Nanteos Cup stolen – Was it The Holy Grail?

Few of our readers may have heard of the Nanteos Cup. In the last two days, this cup has been stolen, it is feared for some nefarious purpose, and we have been asked to bring this to the notice of a wider audience by a friend of the present owner of the cup. The owners house, in rural Herefordshire, was broken into and the chalice stolen – it is thought that this was the only item taken. Since it is quite unique, someone, somewhere might have some information which can be passed on quite anonymously to Crimestoppers; 0800 555111′

A brief history of this interesting cup, and its association with the Pre-Reformation monks of Glastonbury is detailed below:

One of the most interesting facets of Grail lore is the number of cups that exist that lay claim to being the Holy Grail. Lore of these different objects is as varied as theories of the Grail itself. The Antioch Chalice even was exhibited at the 1933 World’s Fair as the true Grail. Of these Grail contenders, the Nanteos Cup has generated as fair a claim to the cup used at the Last Supper as any other. As the cup exists today, it is a chipped olive wood bowl that measures five inches in diameter and two and a half inches tall. The following is a history of the cup and its lore. The legend of the Nanteos Cup begins during the reign of King Henry VIII. In the late 1520’s, Henry began making steps to separate England from the spiritual authority of the Catholic Church. The disagreement between the Church and King centered round Henry’s desire to annul his marriage to Catherine of Aragorn. The Pope opposed Henry’s request for both dogmatic and political reasons.

In 1533, Henry took matters into his own hands and secretly married the pregnant Boleyn. Parliament then passed an act that dissolved Papal authority in England. The Parliament’s actions annulled Henry’s marriage and made Henry as the spiritual leader of the newly formed Church of England. The doctrine of the Church of England was the nearly identical to Catholic doctrine with the exception of the Pope’s absolute authority in matter of faith. By 1536, all public and ecclesiastical officials had to publicly denounce the authority of Rome in accordance with the Reformation Parliaments acts.

To Henry, the Catholic Abbeys and Monasteries represented pockets of resistance to his reign. Pragmatically, they also represented a stream of income to the crown. Most Abbeys had large tracks of farmable land and other material assets that could be put to the King’s use. At the King’s request, Thomas Cromwell organized groups of commissioners to ferret out those still loyal to the Catholic Church. These commissioners were task with also seizing assets of any Catholics they found.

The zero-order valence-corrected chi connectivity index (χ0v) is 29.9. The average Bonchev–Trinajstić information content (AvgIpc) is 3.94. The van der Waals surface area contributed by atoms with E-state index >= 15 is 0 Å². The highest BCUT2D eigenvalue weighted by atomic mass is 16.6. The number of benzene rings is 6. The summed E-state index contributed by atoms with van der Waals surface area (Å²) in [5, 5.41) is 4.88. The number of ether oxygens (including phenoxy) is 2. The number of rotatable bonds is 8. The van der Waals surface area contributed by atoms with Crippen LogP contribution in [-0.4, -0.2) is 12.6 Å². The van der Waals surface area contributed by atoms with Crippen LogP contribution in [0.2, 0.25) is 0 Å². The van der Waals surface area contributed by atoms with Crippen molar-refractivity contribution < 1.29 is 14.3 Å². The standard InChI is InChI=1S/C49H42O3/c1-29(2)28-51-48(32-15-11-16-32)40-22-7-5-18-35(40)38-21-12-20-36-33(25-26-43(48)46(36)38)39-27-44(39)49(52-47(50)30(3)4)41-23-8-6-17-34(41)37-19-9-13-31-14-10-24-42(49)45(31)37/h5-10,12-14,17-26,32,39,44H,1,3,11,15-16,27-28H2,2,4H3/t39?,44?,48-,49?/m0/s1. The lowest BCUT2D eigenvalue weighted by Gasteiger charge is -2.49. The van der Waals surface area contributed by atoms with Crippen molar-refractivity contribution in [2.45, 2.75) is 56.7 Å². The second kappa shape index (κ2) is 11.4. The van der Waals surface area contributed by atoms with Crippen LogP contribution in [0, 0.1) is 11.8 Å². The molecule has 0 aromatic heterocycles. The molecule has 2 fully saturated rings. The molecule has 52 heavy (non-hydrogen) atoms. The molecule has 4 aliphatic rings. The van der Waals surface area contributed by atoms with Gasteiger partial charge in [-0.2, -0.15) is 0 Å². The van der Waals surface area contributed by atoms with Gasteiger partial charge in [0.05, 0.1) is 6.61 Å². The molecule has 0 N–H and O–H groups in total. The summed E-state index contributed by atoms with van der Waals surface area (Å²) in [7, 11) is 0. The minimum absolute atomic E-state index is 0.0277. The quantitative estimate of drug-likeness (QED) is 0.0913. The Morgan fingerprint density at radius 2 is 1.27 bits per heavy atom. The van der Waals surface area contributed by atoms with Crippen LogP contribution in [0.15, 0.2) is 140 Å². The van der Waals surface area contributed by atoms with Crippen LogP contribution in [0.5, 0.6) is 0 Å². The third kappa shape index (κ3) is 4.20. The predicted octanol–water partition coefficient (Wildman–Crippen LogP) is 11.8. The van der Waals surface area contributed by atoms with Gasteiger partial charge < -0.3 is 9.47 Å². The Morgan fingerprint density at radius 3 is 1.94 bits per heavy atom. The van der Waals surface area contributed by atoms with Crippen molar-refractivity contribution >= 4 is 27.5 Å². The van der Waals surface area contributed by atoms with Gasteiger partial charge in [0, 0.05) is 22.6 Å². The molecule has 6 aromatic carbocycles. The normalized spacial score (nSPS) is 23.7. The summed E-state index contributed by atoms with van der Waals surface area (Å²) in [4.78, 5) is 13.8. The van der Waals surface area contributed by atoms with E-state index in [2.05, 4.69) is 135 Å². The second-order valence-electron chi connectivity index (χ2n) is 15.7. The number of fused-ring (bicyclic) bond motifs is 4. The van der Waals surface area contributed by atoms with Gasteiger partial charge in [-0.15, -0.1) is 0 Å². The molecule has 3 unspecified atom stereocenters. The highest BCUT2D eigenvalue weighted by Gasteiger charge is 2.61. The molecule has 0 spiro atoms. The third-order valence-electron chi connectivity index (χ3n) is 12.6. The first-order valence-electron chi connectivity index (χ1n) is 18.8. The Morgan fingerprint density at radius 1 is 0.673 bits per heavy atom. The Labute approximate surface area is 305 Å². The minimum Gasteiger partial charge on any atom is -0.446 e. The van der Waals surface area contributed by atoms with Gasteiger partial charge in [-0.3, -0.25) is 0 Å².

It is during this back drop that the Nanteos Cup legend surfaces. In 1539, the King’s commissioners were sent to check on the Abbey of Glastonbury. The Abbot of Glastonbury had evidently never denounced Papal authority. Some loyal Catholic had tipped the Abbot off that the commissioners were in the area. Upon hearing this, the Abbot made plans to hide the Abbey’s most prized possession. Along with what ever gold and silver wares the Abbey possessed, an olive wood cup measuring about five by three inches was hidden. The legend states that the Abbot accompanied the monks and barely escaped the commissioner’s ravages of Glastonbury.

The monks then fled to the Abbey Strata Florida in Cardiganshire At the Abbey, the monks found momentary refuge. While there, the monks hid their treasure under a loose floor board in the Abbey’s main chapel. It wasn’t long before the commissioners picked up the monk’s trail. For a second time, the former Glastonbury Monks were informed that their position was in jeopardy. The group of seven could not go to ground forever. They had to find a patron to shield them from the King’s agents or leave the country.

The monks then made contact with the Powell family. It was also rumored that the Powell family was partners with the neighboring Stedman family in a rather extensive smuggling operation. There was said to be a tunnel running nearly a mile from the coast to the Powell’s manor. The local tavern talk was that the Powell’s loyalties to the King were bought with bribes to the local magistrates. Possibly it was the smuggler nature to turn a profit or secret Catholic ties that connected Lord Powell with the monks. For whatever reason Powell’s decisions, the seven monks were directed to flee to the Powell estate of Nanteos.

When the monks reached Nanteos, the terms of their safe haven was struck with Lord Powell. In exchange for sanctuary, the Abbot would become personal chaplain to the family and the remaining monks would become servants around the estate. Lord Powell agreed and let the monks remain at the estate for as long as they liked. This arraignment went along for years. The monks lived their days with little difference than they had at Glastonbury. The only exception being, hiding in the costal tunnel when prying eyes came to the estate. The monks kept their part of the bargain for a number of years. All the while, keeping the secret of the cup they had spirited away from Glastonbury.